Ty Cobb, BHP ’03, is the Director of Global Engagement at the Human Rights Campaign (HRC). Ty works to advance equality for lesbian, gay, bisexual, and transgender (LGBT) people around the world. Prior to launching HRC’s global initiative, he was instrumental in passing the Hate Crimes Prevention Act, the repeal of “Don’t Ask, Don’t Tell,” and an LGBT-inclusive Violence Against Women Act in his role as legislative counsel for HRC and while working for Senator Edward Kennedy.
You received your undergraduate degree and law degree from UT. How do you think UT and BHP prepared you for your career?
I’ve been a lawyer, lobbyist, congressional staffer, public speaker, program director, and manager. All of these roles required different skills, and many of those required were things I learned in BHP. My business background has given me a unique perspective in each of these roles. And, all those case studies were certainly helpful when planning for and launching a new program at the Human Rights Campaign.
What was your career progression after graduating from law school?
I went directly to Bracewell & Giuliani in Dallas where I worked for a year. I then moved to another firm in Washington, DC, Sidley Austin. I stayed there until I began as counsel to Senator Edward Kennedy, where I worked to secure passage of the Hate Crimes Prevention Act in the Senate. It was my first experience working on LGBT rights, but one I’ll always remember. After Senator Kennedy died, I became a lawyer and lobbyist at HRC for several years before getting the opportunity to launch a global program.
What new challenges do you face in this new role in global engagement?
Starting a new initiative from scratch has been a huge challenge. It has been an entrepreneurial adventure, and an opportunity for personal growth. Aside from that, it’s emotionally draining to see some of the more horrific situations LGBT people face across the world. Nearly 80 countries criminalize same-sex relationships – five of which actually punish individuals with death. And, on top of criminalization, several countries have now begun to outlaw public advocacy for LGBT rights. Transgender individuals, as well as those who are lesbian, gay and bisexual, face violence and persecution, some of which is government sanctioned or even condoned by the victim’s family.
There is a lot going on right now with the LGBT rights movement. What is it like being on the front lines of the fight for equality?
Nearly every day is filled with a new dramatic twist or turn. While several countries took big leaps forward last year with marriage equality and strengthening transgender rights, countries like Russia, Uganda, and Nigeria took huge steps backwards. The world is being pulled in two directions and I’m glad to be part of the momentum pulling us closer to a world where individuals aren’t denied their human rights because of who they love or who they are. One of the most rewarding aspects of my job has been meeting human rights defenders from around the world who have become the catalysts for change in their home countries.
What are you spending most of your time on in your new role?
As the LGBT community has gained ground in the U.S., our opposition has lost its momentum. Their decades-long winning streak at the ballot box ended in 2012 when we gained marriage equality in Maine, Washington, and Maryland. As such, in 2013, we started to see anti-LGBT Americans – like Brian Brown of the National Organization for Marriage – spending more time abroad preaching intolerance and promoting junk science. There is a growing American industry of exporting hate. And dozens of Americans and American organizations are involved in the industry. At this current moment, I’m fixated on a project to expose, combat, and counter the messages of these Americans.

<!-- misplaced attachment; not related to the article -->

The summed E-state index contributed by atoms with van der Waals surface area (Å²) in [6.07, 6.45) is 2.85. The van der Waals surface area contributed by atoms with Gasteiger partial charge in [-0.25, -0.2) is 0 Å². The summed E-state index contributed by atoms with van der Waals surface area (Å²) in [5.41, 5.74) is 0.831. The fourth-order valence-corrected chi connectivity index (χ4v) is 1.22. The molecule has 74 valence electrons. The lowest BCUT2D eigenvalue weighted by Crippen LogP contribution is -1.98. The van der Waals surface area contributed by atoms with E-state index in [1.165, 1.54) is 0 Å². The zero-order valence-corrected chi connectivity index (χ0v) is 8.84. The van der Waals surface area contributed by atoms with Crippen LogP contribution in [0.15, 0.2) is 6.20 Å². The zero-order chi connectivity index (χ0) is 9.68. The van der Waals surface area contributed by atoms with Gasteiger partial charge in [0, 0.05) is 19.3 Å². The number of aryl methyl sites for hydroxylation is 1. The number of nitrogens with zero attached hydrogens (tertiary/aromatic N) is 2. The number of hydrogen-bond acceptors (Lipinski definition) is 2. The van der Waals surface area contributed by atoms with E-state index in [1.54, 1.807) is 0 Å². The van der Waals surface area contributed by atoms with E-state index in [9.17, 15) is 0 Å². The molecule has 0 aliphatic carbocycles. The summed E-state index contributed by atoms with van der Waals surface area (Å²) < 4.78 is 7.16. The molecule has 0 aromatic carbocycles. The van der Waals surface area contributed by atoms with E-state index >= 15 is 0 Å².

What has been the most meaningful achievement in your career so far?
Being part of the repeal of “Don’t Ask, Don’t Tell.” DADT repeal was the first issue I worked on at HRC, and I became extremely close with many of the service members who lost their careers because of DADT. Many of the folks affected by DADT had spent decades serving their country only to be discharged because of who they love. The law made no sense. Repeal of the law provided the opportunity for so many in the community to heal from the experience of being told by our government that they were less than equal simply because they were gay or lesbian.
What is your pie in the sky goal for your time at the HRC?
From Cameroon to Jamaica, there are LGBT activists who are fighting to combat violence, stigma, and discrimination just because of who they are. While the laws in each country and culture may differ, these activists are working towards the goal of full inclusion and equality for fully realized LGBT lives around the world. I would like to see HRC play a pivotal role in connecting the work of activists to build a stronger, more connected global equality movement.
What advice would you have for current BHP students?
Unless you’re in the minority, you probably don’t know where you’ll be in ten years. You don’t know what opportunities will open up before you. It’s important to constantly challenge yourself to gain new skills so that you can take advantage of opportunities when they arise. If you feel comfortable in what you’re doing, it’s time to do more. I grew the most as a professional when I put myself into extremely uncomfortable situations that made me do things that I wasn’t particularly thrilled to be doing – public speaking, networking outside my usual circles, taking on monstrous writing projects, and such.